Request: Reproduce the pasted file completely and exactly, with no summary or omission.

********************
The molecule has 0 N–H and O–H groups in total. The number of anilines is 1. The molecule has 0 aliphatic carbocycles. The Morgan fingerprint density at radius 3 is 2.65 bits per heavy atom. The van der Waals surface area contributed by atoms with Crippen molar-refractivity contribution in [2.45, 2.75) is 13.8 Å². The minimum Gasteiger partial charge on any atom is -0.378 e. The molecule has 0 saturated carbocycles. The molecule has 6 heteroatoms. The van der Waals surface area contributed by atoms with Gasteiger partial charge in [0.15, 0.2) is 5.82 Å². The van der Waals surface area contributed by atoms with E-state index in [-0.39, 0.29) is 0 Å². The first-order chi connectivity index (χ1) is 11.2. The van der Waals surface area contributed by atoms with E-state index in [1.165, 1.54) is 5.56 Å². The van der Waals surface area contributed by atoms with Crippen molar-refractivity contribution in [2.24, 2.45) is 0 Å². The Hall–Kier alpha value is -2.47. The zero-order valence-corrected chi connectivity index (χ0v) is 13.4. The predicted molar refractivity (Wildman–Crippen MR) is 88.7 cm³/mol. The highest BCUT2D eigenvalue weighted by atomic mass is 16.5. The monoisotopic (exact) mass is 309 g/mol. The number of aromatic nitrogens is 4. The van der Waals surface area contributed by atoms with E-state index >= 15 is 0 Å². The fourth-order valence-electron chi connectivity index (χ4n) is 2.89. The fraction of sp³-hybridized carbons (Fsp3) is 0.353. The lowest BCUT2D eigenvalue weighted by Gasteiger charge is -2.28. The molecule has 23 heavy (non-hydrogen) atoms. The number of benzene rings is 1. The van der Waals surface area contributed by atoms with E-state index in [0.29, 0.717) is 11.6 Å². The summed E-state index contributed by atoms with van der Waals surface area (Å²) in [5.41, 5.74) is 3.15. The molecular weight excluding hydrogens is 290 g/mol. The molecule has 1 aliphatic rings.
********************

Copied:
The molecule has 0 N–H and O–H groups in total. The number of anilines is 1. The molecule has 0 aliphatic carbocycles. The Morgan fingerprint density at radius 3 is 2.65 bits per heavy atom. The van der Waals surface area contributed by atoms with Crippen molar-refractivity contribution in [2.45, 2.75) is 13.8 Å². The minimum Gasteiger partial charge on any atom is -0.378 e. The molecule has 0 saturated carbocycles. The molecule has 6 heteroatoms. The van der Waals surface area contributed by atoms with Gasteiger partial charge in [0.15, 0.2) is 5.82 Å². The van der Waals surface area contributed by atoms with E-state index in [-0.39, 0.29) is 0 Å². The first-order chi connectivity index (χ1) is 11.2. The van der Waals surface area contributed by atoms with E-state index in [1.165, 1.54) is 5.56 Å². The van der Waals surface area contributed by atoms with Crippen molar-refractivity contribution in [2.24, 2.45) is 0 Å². The Hall–Kier alpha value is -2.47. The zero-order valence-corrected chi connectivity index (χ0v) is 13.4. The predicted molar refractivity (Wildman–Crippen MR) is 88.7 cm³/mol. The highest BCUT2D eigenvalue weighted by atomic mass is 16.5. The monoisotopic (exact) mass is 309 g/mol. The number of aromatic nitrogens is 4. The van der Waals surface area contributed by atoms with E-state index >= 15 is 0 Å². The fourth-order valence-electron chi connectivity index (χ4n) is 2.89. The fraction of sp³-hybridized carbons (Fsp3) is 0.353. The lowest BCUT2D eigenvalue weighted by Gasteiger charge is -2.28. The molecule has 23 heavy (non-hydrogen) atoms. The number of benzene rings is 1. The van der Waals surface area contributed by atoms with E-state index in [0.29, 0.717) is 11.6 Å². The summed E-state index contributed by atoms with van der Waals surface area (Å²) in [5.41, 5.74) is 3.15. The molecular weight excluding hydrogens is 290 g/mol. The molecule has 1 aliphatic rings.